Re: [asa] Demarcation was Re: thinking was prosecutors and not that of the judge

From: David Opderbeck <dopderbeck@gmail.com>
Date: Mon May 07 2007 - 13:09:11 EDT

Quite honestly, I don't see why the focus on "predictions" is all that
crucial. Is an accurate historical description of a natural phenomenon not
"science" unless a "prediction" can be derived from that description? Why?
What if the description is of a remarkable, one-off, incredibly improbable
event or series of events?

I can see that the social utility of "science" might relate to predictive
ability. But even then, I can't see why a merely historical description
lacks any social value at all -- it may have value just because it's
interesting to some people, or because it helps us place other beliefs in a
broader context. Or, some merely historical descriptions may have social
value because they negate predictions based on mistaken notions of history.

If evidence were produced that conclusively falsified an existing paradigm,
that would have enormous social value even if that evidence was entirely
negative and resulted in no predictions about what should replace the
existing paradigm. Human knowledge advances when false beliefs are proven
false as well as when new, more accurate beliefs replace the false ones.
That doesn't always have to happen concurrently, it seems to me.

None of this is to say ID has proven Darwinism false, but it seems to me
that the "no predictions" meme is overstated in terms of simply demarcating
"science."

On 5/7/07, PvM <pvm.pandas@gmail.com> wrote:
>
> IDers have claimed that ID 'predicted' that Junk DNA is not all junk.
> Of course there are several problems with this a) they claim that Junk
> DNA was a Darwinian prediction when in fact it was an observation
> presented in support of neutral evolution b) evolutionists already had
> discussed potential roles for Junk DNA and finally c) there is no
> logical foundation for ID to have made this 'prediction'.
>
> Remember that ID is based on inferring design based on complexity and
> specification. Since Junk DNA has no specification, how can it lead to
> a prediction. But at a deeper level, ID does not propose ANY
> foundation for it to make positive predictions about anything. That's
> because ID is inherently a negative argument. When creationists argued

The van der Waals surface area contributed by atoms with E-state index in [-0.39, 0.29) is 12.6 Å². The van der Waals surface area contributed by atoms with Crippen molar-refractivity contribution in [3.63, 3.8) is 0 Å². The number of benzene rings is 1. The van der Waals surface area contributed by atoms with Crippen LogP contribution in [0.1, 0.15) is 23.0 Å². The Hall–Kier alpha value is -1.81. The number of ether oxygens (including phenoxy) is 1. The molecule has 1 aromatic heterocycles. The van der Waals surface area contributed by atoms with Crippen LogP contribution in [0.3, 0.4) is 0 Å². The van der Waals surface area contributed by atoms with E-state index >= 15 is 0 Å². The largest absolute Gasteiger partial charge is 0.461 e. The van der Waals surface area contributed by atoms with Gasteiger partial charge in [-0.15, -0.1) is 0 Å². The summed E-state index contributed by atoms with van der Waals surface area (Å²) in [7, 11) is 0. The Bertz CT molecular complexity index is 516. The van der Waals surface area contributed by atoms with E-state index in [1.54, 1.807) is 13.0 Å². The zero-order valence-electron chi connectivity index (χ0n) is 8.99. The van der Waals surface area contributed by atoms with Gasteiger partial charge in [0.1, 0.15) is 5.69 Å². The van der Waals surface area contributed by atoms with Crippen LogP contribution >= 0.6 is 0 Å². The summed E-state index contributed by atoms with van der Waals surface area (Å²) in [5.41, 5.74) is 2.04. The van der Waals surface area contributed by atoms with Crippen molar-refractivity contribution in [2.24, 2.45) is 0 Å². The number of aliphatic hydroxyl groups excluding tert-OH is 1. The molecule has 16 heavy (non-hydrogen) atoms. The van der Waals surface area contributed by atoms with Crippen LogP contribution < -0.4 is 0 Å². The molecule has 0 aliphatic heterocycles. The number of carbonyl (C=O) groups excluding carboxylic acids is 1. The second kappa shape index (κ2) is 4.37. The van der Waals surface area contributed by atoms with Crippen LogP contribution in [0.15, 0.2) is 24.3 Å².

> that Junk DNA must have function, their 'prediction' was in response
> to claims by scientists who showed how pseudogenes were better
> explained by evolutionary processes. While ID is unable to state 'our
> designer would not design junk', one could make an argument that God
> would be far more tidy in his 'design' of humans and note waste all
> this space with Junk. But that requires us to assume something about
> the intentions of the designer and as ID points out, it cannot make
> such inferences.
>
> In other words, ID is totally unable to present ANY positive
> prediction beyond 'well science will never be able to explain X,.
> let's called X designed'...
>
> Ryan Nichols has discussed the problems with ID in "Scientific
> content, testability, and the vacuity of Intelligent Design theory"
> The American Catholic Philosophical Quarterly, 2003 ,vol. 77 ,no 4
> ,pp. 591 - 611
>
> <quote>
> Before I proceed, however, I note that Dembski makes an important
> concession to his critics. He refuses to make the second assumption
> noted above. When the EF implies that certain systems are
> intelligently designed, Dembski does not think it follows that there
> is some intelligent designer or other. He says that, "even though in
> practice inferring design is the first step in identifying an
> intelligent agent, taken by itself design does not require that such
> an agent be posited. The notion of design that emerges from the design
> inference must not be confused with intelligent agency" (TDI, 227, my
> emphasis).
> </quote>
>
>
>
> On 5/7/07, Dave Wallace <wdwllace@sympatico.ca> wrote:
> > Maybe someone else knows of something testable that ID predicts then it
> > would be interesting to know what it is. Even the "for all" sort or of
> > the "never" will be explicable sort would be somewhat interesting. As
> > best I can tell Behe's assertions about irreducible complexity in the
> > cases he mentions in his book are being cast into more and more doubt,
> > so one more assertion that feature X is irreducibly complex is not very
> > interesting.
>
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Received on Mon May 7 13:09:42 2007

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